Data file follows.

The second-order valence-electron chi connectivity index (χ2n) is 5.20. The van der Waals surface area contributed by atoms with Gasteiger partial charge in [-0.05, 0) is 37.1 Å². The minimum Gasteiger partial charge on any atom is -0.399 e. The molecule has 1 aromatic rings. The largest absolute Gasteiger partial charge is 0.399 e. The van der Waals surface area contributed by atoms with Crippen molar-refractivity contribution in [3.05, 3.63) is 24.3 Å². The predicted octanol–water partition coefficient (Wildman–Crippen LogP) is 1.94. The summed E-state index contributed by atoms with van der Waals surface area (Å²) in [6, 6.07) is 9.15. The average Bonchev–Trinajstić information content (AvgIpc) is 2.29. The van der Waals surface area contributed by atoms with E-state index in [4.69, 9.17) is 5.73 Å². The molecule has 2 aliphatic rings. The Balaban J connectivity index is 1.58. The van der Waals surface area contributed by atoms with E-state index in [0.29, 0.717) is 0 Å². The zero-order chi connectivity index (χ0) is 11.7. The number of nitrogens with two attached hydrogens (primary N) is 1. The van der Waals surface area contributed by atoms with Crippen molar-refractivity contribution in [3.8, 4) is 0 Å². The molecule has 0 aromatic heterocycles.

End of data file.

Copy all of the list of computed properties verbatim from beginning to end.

The second-order valence-electron chi connectivity index (χ2n) is 5.20. The van der Waals surface area contributed by atoms with Gasteiger partial charge in [-0.05, 0) is 37.1 Å². The minimum Gasteiger partial charge on any atom is -0.399 e. The molecule has 1 aromatic rings. The largest absolute Gasteiger partial charge is 0.399 e. The van der Waals surface area contributed by atoms with Crippen molar-refractivity contribution in [3.05, 3.63) is 24.3 Å². The predicted octanol–water partition coefficient (Wildman–Crippen LogP) is 1.94. The summed E-state index contributed by atoms with van der Waals surface area (Å²) in [6, 6.07) is 9.15. The average Bonchev–Trinajstić information content (AvgIpc) is 2.29. The van der Waals surface area contributed by atoms with E-state index in [4.69, 9.17) is 5.73 Å². The molecule has 2 aliphatic rings. The Balaban J connectivity index is 1.58. The van der Waals surface area contributed by atoms with E-state index in [0.29, 0.717) is 0 Å². The zero-order chi connectivity index (χ0) is 11.7. The number of nitrogens with two attached hydrogens (primary N) is 1. The van der Waals surface area contributed by atoms with Crippen molar-refractivity contribution in [3.8, 4) is 0 Å². The molecule has 0 aromatic heterocycles.